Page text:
Far-Right Activists Indicted For Alleged Voter Intimidation In Cleveland

Jacob Wohl and Jack Burkman stand behind a podium.
Jack Burkman, a 54-year-old Virginia man, and Jacob Wohl, a 22-year-old Californian, are charged in Cuyahoga County with fraud and bribery. [D M / Creative Commons]
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Updated: 5:45 p.m., Tuesday, Oct. 27, 2020

Two out-of-state far-right activists have been charged with intimidating voters in Cuyahoga County.

According to the Cuyahoga County prosecutor’s office, the scheme was allegedly hatched by Jacob Wohl, 22, and Jack Burkman, 54, to deter people from voting by mail.

The pair is accused of sending more than 8,100 robocalls on Aug. 26 to phone numbers in Cleveland and East Cleveland.

The prerecorded messages falsely told people their information could be used by law enforcement to follow up on old warrants, by debt collectors and by the U.S. Centers for Disease Control and Prevention to track them in the future for mandatory vaccinations.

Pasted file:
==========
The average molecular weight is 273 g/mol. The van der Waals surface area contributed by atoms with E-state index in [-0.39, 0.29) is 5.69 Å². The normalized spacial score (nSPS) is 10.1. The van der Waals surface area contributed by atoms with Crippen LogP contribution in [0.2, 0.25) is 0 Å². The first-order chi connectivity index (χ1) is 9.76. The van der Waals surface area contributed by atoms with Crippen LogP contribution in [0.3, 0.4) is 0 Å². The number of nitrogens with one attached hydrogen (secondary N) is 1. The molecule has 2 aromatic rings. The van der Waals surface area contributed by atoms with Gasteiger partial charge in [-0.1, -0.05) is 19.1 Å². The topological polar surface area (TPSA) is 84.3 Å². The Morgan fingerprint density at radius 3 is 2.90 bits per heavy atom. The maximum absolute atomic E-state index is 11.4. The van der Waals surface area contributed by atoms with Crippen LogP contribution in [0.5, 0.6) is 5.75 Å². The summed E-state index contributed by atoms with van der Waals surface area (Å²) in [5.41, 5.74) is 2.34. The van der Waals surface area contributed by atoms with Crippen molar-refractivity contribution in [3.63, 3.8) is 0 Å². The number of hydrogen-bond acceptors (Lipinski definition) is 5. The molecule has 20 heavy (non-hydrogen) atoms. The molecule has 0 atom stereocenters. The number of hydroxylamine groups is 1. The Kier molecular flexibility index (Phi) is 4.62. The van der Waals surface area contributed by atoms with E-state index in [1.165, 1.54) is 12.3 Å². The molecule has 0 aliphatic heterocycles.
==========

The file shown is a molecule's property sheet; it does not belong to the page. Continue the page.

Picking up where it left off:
“Don't be finessed into giving your private information to the man. Stay safe and beware of vote-by-mail,” a woman's voice on the robocall concludes.

“These are all false,” said Assistant Cuyahoga County Prosecutor Richard Bell, “and 3,400 of our voters on the east side of Cleveland – East Cleveland and the Glenville area – were targeted, targeted specifically so they wouldn’t exercise their right to vote by mail.”

Wohl and Burkman are each charged with 15 counts of telecommunications fraud and bribery. They face up to 18.5 years in prison.

“The right to vote is the most fundamental component of our nation’s democracy,” said Cuyahoga County Prosecutor Michael O’Malley in a press release. “These individuals clearly infringed upon that right in a blatant attempt to suppress votes and undermine the integrity of this election.”

The case was referred to Cuyahoga County by the state attorney general’s office after receiving multiple complaints.

Warrants have been issued for Wohl and Burkman’s arrest.

Earlier this month, both men were indicted for making similar calls in Detroit and face prison time there. According to Michigan Attorney General Dana Nessel, similar calls were made targeting minority populations in New York, Pennsylvania and Illinois.

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